The idea of a housekeeper that upsets the natural family balance is nothing new, and kind of inherent to their role – a family is essentially allowing a stranger to be in their house for most of the day (and often taking up residence with them), come what may. Usually this anxiety takes the form of a did-they-steal-the-silver subplot, but as with Joseph Losey’s masterful The Servant, Kim Ki-young has more audacious psychological concerns.
To begin, he complicates the predicted outcome of the new housemaid – that Mr. Kim will engage sexually with her, a decision that will have disastrous consequences – by having Mr. Kim be genuinely, totally in love with his wife. Their marriage is not an unhappy one, nor as unbalanced as it may initially appear. When her leg cramps, her carries her to bed and massages it long past the time when she said she’ll be all right – “[my effort] is nothing compared to what women go through,” he insists. We’ve seen him resist the advances of several young women in the past, and becomes extremely resistant to even the housemaid.
But we all have moments of weakness, what’s the worst that can happen? It turns out, every horrible result you could possibly imagine could happen, made all the worse, as these things often are, by the effort to cover them up and make them go away. Money and status mean everything; there’s the sense that any intermediate unhappiness is only temporary. The eagerness to keep one’s position and perception in society, even as every attempt to regain these qualities will inevitably draw oneself further away, is classic tragedy, and no less engaging here. To spoil anything beyond this point would be a crime. I will simply say that Kim Ki-young soaks so thoroughly in the nightmarish atmosphere of pure dread and disgust with oneself that every moment is at once wrenchingly horrible and peerlessly compelling. I had to pause this film with a half-hour to go, a practice to which I’m quite accustomed, but I had the kind of fervor to get back to it that one usually associates with binge-watching Lost or Breaking Bad. Kim’s direction is so precise, so focused on drawing tension out of each and every moment, you’re constantly on the edge of your seat, yet, because of the content, deeply eager to withdraw as far from the screen as possible. It’s a beautiful balance.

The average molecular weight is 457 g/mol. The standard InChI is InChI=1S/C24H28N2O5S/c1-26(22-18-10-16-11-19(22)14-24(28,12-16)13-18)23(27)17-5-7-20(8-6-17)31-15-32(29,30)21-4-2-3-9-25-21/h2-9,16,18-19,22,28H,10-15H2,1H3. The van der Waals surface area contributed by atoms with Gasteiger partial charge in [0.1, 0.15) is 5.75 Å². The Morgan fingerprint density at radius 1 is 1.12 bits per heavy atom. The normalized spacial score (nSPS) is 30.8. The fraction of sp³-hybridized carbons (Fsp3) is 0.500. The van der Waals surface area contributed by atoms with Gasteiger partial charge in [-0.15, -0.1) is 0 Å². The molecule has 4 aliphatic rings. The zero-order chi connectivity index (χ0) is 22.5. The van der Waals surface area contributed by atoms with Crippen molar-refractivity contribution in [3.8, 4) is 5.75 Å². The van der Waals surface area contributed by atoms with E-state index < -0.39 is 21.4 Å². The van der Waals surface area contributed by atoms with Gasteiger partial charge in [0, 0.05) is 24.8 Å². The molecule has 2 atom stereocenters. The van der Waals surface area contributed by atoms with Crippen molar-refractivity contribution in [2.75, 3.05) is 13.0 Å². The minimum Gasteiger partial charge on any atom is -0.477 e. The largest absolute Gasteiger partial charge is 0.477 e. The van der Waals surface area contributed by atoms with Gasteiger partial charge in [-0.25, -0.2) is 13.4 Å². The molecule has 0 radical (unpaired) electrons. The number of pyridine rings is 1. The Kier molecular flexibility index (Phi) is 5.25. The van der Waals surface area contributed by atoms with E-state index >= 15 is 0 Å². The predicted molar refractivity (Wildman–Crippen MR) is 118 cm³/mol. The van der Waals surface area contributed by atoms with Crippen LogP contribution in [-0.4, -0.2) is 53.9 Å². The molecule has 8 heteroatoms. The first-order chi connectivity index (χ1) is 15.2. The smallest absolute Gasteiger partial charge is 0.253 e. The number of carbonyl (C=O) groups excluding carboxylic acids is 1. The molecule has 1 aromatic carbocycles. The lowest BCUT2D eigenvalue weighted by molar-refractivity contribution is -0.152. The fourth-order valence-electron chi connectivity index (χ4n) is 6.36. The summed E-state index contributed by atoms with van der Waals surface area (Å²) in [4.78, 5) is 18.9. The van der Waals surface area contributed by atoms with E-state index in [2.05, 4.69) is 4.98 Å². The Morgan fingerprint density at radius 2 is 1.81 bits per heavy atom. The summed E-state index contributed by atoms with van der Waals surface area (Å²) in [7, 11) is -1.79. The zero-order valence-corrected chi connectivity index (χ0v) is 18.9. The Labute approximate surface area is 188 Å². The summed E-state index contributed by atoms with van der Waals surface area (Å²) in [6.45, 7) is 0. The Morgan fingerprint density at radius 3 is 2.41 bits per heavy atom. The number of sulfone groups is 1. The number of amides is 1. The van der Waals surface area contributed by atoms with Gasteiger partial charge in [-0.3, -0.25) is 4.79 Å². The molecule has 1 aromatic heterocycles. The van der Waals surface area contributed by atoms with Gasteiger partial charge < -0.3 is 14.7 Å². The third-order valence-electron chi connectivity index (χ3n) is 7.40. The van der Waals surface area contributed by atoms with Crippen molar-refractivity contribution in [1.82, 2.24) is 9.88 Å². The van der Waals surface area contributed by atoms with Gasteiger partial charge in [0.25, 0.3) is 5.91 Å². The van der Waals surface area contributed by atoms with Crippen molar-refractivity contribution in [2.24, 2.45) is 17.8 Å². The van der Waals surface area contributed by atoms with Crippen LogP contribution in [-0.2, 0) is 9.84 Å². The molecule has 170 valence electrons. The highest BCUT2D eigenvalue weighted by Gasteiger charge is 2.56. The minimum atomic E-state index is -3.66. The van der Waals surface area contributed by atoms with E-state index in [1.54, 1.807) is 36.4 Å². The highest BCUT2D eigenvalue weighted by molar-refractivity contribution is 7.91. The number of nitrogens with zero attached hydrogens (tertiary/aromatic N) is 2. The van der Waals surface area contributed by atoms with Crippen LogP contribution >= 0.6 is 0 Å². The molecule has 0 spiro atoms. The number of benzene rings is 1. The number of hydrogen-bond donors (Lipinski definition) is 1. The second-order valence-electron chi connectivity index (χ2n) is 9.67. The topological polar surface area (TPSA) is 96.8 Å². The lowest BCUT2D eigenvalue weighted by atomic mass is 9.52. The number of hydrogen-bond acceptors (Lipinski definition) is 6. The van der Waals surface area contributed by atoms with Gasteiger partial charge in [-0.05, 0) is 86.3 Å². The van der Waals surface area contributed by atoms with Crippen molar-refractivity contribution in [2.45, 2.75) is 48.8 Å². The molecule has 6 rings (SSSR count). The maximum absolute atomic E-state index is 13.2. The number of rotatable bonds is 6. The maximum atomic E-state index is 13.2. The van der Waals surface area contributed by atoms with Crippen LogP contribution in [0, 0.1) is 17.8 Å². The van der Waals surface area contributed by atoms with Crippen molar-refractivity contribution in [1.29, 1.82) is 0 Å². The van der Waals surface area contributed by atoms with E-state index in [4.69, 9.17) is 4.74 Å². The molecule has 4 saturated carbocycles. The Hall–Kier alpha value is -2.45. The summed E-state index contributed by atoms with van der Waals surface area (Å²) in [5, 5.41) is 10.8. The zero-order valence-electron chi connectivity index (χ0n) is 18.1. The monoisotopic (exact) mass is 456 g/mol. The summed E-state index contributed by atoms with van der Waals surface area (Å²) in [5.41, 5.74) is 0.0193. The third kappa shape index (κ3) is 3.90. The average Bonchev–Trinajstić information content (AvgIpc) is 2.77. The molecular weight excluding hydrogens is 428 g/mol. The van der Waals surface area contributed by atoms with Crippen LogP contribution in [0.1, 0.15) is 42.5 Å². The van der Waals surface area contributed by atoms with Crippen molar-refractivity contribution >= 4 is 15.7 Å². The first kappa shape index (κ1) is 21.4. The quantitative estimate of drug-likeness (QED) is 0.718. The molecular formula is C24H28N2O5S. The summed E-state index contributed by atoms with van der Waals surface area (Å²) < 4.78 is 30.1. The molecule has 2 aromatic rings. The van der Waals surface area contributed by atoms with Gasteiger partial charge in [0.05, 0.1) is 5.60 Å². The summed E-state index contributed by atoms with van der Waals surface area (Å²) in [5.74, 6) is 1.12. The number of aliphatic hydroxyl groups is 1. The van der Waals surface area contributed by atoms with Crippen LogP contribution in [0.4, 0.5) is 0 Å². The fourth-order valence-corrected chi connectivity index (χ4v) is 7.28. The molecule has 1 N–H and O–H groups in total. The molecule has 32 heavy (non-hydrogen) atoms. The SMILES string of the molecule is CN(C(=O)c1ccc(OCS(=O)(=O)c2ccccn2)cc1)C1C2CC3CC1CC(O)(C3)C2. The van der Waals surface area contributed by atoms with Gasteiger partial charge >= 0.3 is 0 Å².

Kim establishes this sensation so gracefully at the beginning, never indicating the depths to which his characters will fall, yet making the tension a part of the whole work. Mr. Kim’s crippled daughter walking up the stairs, his wife balancing some places, a container of rat poison that just will not go away all put things juuuuust this side of the comfortable, happy home Kim is initially depicting. He rarely aggressively foreshadows what’s to come, but these slight little suggestions keep one certain something is coming.